When thousands in Louisiana needed rescuing, the 'Cajun Navy' reported for duty.

Massive flooding continues to wreak havoc throughout Louisiana in what is being called the "worst U.S. disaster since Hurricane Sandy."

Thousands across the state have lost their homes, belongings, and livelihoods to the floodwaters. At least 13 people have died so far.

In the midst of the crisis, residents are banding together to save their neighbors.

30,000 people have been rescued from their homes and businesses, many by family and friends, others by hundreds of anonymous volunteers — strangers who dropped everything to help others.


They call themselves the "Cajun Navy."

Some drove through the water.

Shuttle people to shelter. #CajunNavy #Jeep #jeeplife #thegreatfloodof2016 #bleesed #rescue #lousiana

A video posted by Josh (@joshuarcrawford) on

Many others broke out their boats.

The original "Cajun Navy" set sail 11 years ago, two days after Hurricane Katrina struck New Orleans and southern Louisiana.

The recruitment began when a local radio station put out a call for anyone with access to seaworthy craft meet at a local mall.

"They expected 24, 25 boats. Between 350 and 400 boats and people showed up," area journalist Trent Angers told CBS News.

The group rescued an estimated 10,000 people.

The "Navy" includes amateur volunteers who have been ferrying people, their belongings, and pets to safety.

1,400 pets have been rescued so far.

And dedicated, professional crews got in the water to save animals who couldn't swim to safety.

Sometimes the worst in nature can bring out the best in humanity.

"When I was a boy and I would see scary things in the news," Fred Rogers once said, "My mother would say to me, 'Look for the helpers. You will always find people who are helping.'"

And the "Cajun Navy" appears to be just the tip of the spear. According to the Red Cross, hundreds of people from all 50 states have already arrived in Louisiana to assist in the relief efforts.

At the end of a long day of rescuing, some of the crews even got to celebrate a little.

It just might be that the "Cajun Navy" has discovered the secret to defeating disaster:

Loving life and reaching out a hand.

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Disney has come under fire for problematic portrayals of non-white and non-western cultures in many of its older movies. They aren't the only one, of course, but since their movies are an iconic part of most American kids' childhoods, Disney's messaging holds a lot of power.

Fortunately, that power can be used for good, and Disney can serve as an example to other companies if they learn from their mistakes, account for their misdeeds, and do the right thing going forward. Without getting too many hopes up, it appears that the entertainment giant may have actually done just that with the new Frozen II film.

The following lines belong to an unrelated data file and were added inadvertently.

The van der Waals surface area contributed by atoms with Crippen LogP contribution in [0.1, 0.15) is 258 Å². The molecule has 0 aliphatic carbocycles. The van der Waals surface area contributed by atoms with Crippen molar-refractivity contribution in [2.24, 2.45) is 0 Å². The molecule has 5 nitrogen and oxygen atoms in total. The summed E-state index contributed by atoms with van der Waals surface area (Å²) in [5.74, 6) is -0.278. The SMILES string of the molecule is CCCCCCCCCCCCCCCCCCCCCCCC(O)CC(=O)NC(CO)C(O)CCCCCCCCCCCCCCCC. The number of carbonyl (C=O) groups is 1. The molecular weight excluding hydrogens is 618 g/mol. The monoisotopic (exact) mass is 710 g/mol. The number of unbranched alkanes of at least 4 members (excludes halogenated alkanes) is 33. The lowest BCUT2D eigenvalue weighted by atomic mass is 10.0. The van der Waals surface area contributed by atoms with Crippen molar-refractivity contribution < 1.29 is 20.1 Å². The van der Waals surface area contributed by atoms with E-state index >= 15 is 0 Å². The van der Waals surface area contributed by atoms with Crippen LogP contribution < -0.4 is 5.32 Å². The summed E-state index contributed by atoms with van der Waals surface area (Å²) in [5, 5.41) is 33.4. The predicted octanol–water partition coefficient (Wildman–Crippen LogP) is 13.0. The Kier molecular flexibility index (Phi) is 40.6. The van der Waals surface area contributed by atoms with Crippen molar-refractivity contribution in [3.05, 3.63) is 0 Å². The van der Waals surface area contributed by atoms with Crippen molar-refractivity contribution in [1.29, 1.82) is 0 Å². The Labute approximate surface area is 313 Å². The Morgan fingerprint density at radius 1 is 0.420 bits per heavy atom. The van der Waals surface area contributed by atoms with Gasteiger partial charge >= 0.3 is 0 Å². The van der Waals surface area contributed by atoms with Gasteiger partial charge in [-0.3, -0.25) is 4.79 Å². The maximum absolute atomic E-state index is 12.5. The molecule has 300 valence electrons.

According to NOW Toronto, the producers of Frozen II have entered into a contract with the Sámi people—the Indigenous people of the Scandinavian regions—to ensure that they portray the culture with respect.

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Though there was not a direct portrayal of the Sámi in the first Frozen movie, the choral chant that opens the film was inspired by an ancient Sámi vocal tradition. In addition, the clothing worn by Kristoff closely resembled what a Sámi reindeer herder would wear. The inclusion of these elements of Sámi culture with no context or acknowledgement sparked conversations about cultural appropriation and erasure on social media.

Frozen II features Indigenous culture much more directly, and even addressed the issue of Indigenous erasure. Filmmakers Jennifer Lee and Chris Buck, along with producer Peter Del Vecho, consulted with experts on how to do that respectfully—the experts, of course, being the Sámi people themselves.

Sámi leaders met with Disney producer Peter Del Vecho in September 2019.Sámediggi Sametinget/Flickr

The Sámi parliaments of Norway, Sweden and Finland, and the non-governmental Saami Council reached out to the filmmakers when they found out their culture would be highlighted in the film. They formed a Sámi expert advisory group, called Verddet, to assist filmmakers in with how to accurately and respectfully portray Sámi culture, history, and society.

In a contract signed by Walt Disney Animation Studios and Sámi leaders, the Sámi stated their position that "their collective and individual culture, including aesthetic elements, music, language, stories, histories, and other traditional cultural expressions are property that belong to the Sámi," and "that to adequately respect the rights that the Sámi have to and in their culture, it is necessary to ensure sensitivity, allow for free, prior, and informed consent, and ensure that adequate benefit sharing is employed."

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Disney agreed to work with the advisory group, to produce a version of Frozen II in one Sámi language, as well as to "pursue cross-learning opportunities" and "arrange for contributions back to the Sámi society."

Anne Lájla Utsi, managing director at the International Sámi Film Institute, was part of the Verddet advisory group. She told NOW, "This is a good example of how a big, international company like Disney acknowledges the fact that we own our own culture and stories. It hasn't happened before."

"Disney's team really wanted to make it right," said Utsi. "They didn't want to make any mistakes or hurt anybody. We felt that they took it seriously. And the film shows that. We in Verddet are truly proud of this collaboration."

Sounds like you've done well this time, Disney. Let's hope such cultural sensitivity and collaboration continues, and that other filmmakers and production companies will follow suit.

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